A service station has 2 kinds of oil, one selling for $1.27/litre and the other for$1.18/litre. How many litres of each must be used to make 90 litres of a mixture that can be sold for $1.24/litre? 2. Originally Posted by princess_anna57 Please help! A service station has 2 kinds of oil, one selling for$1.27/litre and the other for $1.18/litre. How many litres of each must be used to make 90 litres of a mixture that can be sold for$1.24/litre?
Let x be the number of litres of the 1.27 oil, then there are 90-x litres of
the other. The price of the mixture will be:

(1.27*x+1.18*(90-x))/90 dollars per litre.

You will need to find x such that the price of the mixture will be 1.24.

RonL

3. Originally Posted by princess_anna57
A service station has 2 kinds of oil, one selling for $1.27/litre and the other for$1.18/litre. How many litres of each must be used to make 90 litres of a mixture that can be sold for $1.24/litre? Hello, let x be the amount of oil which is sold for$1.27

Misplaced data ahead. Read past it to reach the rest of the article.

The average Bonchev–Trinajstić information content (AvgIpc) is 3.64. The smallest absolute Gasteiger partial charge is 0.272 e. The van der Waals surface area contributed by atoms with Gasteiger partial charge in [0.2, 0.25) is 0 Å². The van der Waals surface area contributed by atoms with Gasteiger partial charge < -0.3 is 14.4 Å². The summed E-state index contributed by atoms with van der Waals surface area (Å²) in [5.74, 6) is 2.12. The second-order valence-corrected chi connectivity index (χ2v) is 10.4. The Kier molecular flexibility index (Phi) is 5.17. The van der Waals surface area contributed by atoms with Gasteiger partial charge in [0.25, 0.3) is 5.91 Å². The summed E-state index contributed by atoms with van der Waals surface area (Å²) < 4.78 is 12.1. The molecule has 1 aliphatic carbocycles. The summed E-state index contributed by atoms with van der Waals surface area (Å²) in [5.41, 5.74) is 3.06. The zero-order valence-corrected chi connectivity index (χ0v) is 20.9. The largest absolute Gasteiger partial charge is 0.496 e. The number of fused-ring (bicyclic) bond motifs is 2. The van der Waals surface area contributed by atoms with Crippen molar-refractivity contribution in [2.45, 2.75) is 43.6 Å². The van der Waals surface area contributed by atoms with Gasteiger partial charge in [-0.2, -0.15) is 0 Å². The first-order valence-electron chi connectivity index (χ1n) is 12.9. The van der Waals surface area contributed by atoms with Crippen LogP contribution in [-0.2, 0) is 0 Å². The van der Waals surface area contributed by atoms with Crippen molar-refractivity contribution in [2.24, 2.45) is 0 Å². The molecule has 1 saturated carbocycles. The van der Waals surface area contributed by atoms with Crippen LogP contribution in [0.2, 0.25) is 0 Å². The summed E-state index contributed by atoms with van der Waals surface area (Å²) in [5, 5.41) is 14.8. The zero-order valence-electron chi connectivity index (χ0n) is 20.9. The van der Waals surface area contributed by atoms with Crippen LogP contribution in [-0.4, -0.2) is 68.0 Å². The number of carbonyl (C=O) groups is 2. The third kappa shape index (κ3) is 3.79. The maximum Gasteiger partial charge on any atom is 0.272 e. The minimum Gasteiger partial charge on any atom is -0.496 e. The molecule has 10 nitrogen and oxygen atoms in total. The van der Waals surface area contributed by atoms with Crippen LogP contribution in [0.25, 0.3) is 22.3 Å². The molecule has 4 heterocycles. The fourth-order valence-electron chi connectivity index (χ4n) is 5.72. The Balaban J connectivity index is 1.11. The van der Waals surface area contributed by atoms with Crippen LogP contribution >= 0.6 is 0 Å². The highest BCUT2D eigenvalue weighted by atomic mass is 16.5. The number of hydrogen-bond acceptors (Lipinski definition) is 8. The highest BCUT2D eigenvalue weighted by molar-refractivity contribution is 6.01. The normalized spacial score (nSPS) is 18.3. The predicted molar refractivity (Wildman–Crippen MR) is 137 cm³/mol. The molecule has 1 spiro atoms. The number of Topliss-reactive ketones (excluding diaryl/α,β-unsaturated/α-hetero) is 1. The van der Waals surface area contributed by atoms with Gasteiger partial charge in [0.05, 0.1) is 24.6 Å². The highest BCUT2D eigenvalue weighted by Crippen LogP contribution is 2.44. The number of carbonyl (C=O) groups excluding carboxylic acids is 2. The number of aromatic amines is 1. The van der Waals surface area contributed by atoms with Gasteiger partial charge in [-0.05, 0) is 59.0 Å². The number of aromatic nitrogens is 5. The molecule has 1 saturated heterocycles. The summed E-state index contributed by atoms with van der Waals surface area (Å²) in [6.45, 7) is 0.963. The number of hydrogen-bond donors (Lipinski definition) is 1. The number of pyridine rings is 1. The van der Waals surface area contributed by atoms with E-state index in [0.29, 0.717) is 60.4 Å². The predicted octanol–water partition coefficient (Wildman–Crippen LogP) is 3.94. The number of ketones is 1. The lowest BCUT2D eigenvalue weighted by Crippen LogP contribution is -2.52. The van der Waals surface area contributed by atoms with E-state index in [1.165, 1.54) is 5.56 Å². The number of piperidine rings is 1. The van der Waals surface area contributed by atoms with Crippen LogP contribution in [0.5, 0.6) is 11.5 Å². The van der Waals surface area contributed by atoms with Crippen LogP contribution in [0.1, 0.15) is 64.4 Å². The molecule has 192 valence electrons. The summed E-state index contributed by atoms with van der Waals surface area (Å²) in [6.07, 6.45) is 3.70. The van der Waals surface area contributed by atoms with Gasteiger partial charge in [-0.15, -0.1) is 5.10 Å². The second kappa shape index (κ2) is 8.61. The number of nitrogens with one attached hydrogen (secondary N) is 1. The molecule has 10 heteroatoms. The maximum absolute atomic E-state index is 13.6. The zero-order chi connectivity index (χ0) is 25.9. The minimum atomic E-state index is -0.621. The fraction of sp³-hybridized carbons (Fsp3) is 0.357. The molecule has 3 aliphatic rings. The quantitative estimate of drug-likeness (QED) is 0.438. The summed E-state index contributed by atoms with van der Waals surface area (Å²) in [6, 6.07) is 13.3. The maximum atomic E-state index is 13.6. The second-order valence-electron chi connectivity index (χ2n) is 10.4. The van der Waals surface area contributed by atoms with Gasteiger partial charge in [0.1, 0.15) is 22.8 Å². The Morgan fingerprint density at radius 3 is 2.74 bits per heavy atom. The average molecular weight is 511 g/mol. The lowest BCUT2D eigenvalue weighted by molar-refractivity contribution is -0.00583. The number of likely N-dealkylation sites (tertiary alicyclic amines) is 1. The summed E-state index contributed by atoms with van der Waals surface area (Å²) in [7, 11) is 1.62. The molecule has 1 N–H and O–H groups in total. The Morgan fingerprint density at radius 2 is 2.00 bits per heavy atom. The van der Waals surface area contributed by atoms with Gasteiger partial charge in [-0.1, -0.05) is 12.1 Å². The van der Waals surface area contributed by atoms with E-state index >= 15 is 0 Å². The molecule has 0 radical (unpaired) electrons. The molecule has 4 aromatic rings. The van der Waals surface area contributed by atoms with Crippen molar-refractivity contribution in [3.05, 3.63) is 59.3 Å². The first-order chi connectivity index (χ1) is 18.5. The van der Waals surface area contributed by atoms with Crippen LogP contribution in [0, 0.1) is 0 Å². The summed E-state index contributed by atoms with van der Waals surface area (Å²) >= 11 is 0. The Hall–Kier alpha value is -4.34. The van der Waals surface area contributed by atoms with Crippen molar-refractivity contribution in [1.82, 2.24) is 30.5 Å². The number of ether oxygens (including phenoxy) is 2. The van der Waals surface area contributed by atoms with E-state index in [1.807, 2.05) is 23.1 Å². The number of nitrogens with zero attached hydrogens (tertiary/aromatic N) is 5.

then (90-x) is the amount of oil which is sold for $1.18. Now you can set up the equation:$\displaystyle x \cdot 1.27 - (90-x) \cdot 1.18 = 90 \cdot 1.24$. Expand the bracket and collect like terms :$\displaystyle x \cdot 1.27 - x \cdot 1.18 = 90 \cdot 1.24 - 90 \cdot 1.18\displaystyle x \cdot 0.09 = 5.4$. Divide both sides of the equation by 0.09 and you'll get:$\displaystyle x = 60$That means: Take 60 ltrs of the$1.27-oil and 30 ltrs of the $1.18-oil to get the mixture which you can sell for$1.24